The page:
Flash flooding is also a concern for travelers headed to desert areas in Southern California or the Las Vegas area, he added.
Camping at Huntington or Shaver Lakes? Fill Your Water Tanks Before Heading Up
Water shortages aren’t just a Valley thing. The impact of California’s drought also is being felt at Sierra campgrounds, prompting an advisory to fill your RV’s tanks before heading into the mountains.The goal, says Jody Nickerson-Powell, forest recreation officer for the Sierra National Forest, is not to run out of potable water at campgrounds before Labor Day.And, what if you’re driving up to a campsite in a car or on a motorcycle? Those campers should plan to bring up at least a couple of gallons of w...
Water shortages aren’t just a Valley thing. The impact of California’s drought also is being felt at Sierra campgrounds, prompting an advisory to fill your RV’s tanks before heading into the mountains.
The goal, says Jody Nickerson-Powell, forest recreation officer for the Sierra National Forest, is not to run out of potable water at campgrounds before Labor Day.
And, what if you’re driving up to a campsite in a car or on a motorcycle? Those campers should plan to bring up at least a couple of gallons of water, but the water haulage request is more aimed at RVs equipped with tanks, Nickerson-Powell said. If RVers or other campers run out of water while on an extended stay, they can still draw from the campground spigots, she said.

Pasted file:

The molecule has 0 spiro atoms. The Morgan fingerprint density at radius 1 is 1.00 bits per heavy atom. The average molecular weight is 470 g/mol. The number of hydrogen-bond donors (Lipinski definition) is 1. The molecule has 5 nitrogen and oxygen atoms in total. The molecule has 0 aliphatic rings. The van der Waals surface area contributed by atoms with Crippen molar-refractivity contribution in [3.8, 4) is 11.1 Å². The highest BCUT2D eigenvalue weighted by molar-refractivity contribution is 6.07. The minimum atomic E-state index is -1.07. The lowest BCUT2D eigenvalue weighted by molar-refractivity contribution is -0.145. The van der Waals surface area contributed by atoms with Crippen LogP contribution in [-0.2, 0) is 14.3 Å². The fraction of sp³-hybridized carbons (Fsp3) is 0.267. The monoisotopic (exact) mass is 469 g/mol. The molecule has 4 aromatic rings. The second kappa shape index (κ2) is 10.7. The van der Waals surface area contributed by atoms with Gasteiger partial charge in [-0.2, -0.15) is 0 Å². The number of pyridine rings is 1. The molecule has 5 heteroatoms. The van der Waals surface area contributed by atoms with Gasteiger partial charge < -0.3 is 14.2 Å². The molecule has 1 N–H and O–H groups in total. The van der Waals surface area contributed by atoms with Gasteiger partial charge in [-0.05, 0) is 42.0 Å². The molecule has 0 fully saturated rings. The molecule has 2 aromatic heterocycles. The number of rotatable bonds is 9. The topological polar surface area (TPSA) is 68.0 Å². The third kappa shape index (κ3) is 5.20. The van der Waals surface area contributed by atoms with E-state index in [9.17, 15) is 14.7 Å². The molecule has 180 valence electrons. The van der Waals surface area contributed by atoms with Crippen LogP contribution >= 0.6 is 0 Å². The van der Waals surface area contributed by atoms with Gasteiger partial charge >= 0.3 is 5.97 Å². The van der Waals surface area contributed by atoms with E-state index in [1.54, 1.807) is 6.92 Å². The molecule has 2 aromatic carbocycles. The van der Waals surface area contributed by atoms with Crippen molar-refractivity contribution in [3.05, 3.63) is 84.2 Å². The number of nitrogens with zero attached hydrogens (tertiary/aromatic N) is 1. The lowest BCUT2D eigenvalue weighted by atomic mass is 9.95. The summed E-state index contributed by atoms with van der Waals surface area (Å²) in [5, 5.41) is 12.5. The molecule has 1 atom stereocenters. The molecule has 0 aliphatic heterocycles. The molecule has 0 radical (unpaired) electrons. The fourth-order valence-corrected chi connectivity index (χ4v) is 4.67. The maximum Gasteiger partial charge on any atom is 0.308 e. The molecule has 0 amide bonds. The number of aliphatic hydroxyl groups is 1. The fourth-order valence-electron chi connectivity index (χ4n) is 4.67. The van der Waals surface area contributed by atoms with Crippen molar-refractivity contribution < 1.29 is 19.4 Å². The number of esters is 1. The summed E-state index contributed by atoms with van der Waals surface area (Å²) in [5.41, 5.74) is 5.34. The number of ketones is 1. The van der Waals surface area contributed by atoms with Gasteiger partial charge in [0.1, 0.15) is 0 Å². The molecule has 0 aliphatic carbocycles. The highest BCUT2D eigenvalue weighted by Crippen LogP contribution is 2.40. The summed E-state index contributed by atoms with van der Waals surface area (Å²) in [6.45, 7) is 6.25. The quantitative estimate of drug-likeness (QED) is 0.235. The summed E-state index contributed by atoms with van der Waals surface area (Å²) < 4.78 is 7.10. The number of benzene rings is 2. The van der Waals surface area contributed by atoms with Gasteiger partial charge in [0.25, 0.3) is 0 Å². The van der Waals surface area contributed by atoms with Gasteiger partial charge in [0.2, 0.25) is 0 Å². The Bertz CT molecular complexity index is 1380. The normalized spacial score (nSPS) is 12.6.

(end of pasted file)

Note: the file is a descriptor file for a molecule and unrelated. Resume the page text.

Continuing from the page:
Last year, the spigot ran dry at Dorabelle Campground on Shaver Lake and ran low at Dinkey Creek Campground, the first time that’s ever happened, Nickerson-Powell said. So, this year, campers are asked to haul up as much water as they can for their stay to help stretch limited water supplies, she said.
“The big goal is that we want to be able to make it through the entire summer season with water for the campers, and rather than running out in July, we would like to make it through Labor Day,” she said. “Every camper that comes up to the forest, you have new neighbors for the weekend or for that week or however long you stay. And so we just want to make sure that we’re good neighbors to everyone throughout the entire summer so that everyone has a chance to have some water.”
The water shortages are occurring even though a number of Huntington campgrounds, including Catavee, Upper Billy Creek, and Kinnikinnick, are closed because of tree hazards, which presumably would decrease the number of campers drawing on groundwater supplies.
It might seem counterintuitive for campground water supplies to run low or out when they sit next to big bodies of water such as Shaver and Huntington.
Not so, Nickerson-Powell says.
Campgrounds get their water from groundwater supplies, not the lakes’ surface water, which is designed to generate hydropower.
And if you’re tempted to haul a bucket of lake water to your campsite, be advised that unlike the water at campground spigots, it’s untreated and may contain water-borne viruses and bacteria, Nickerson-Powell said.
The lack of sufficient rain and snow over the past several years has not only depleted the amount of water flowing to the Valley for agricultural and residential usage, but it also has meant less groundwater to recharge the wells that supply water to campgrounds, she said.
Although Sierra National Forest campgrounds at Shaver, Huntington, Dinkey Creek, and on the Merced River have experienced water shortages, officials with the nearby Yosemite and Sequoia/Kings Canyon national parks told GV Wire this week that there are no water restrictions now in place for campgrounds in those parks.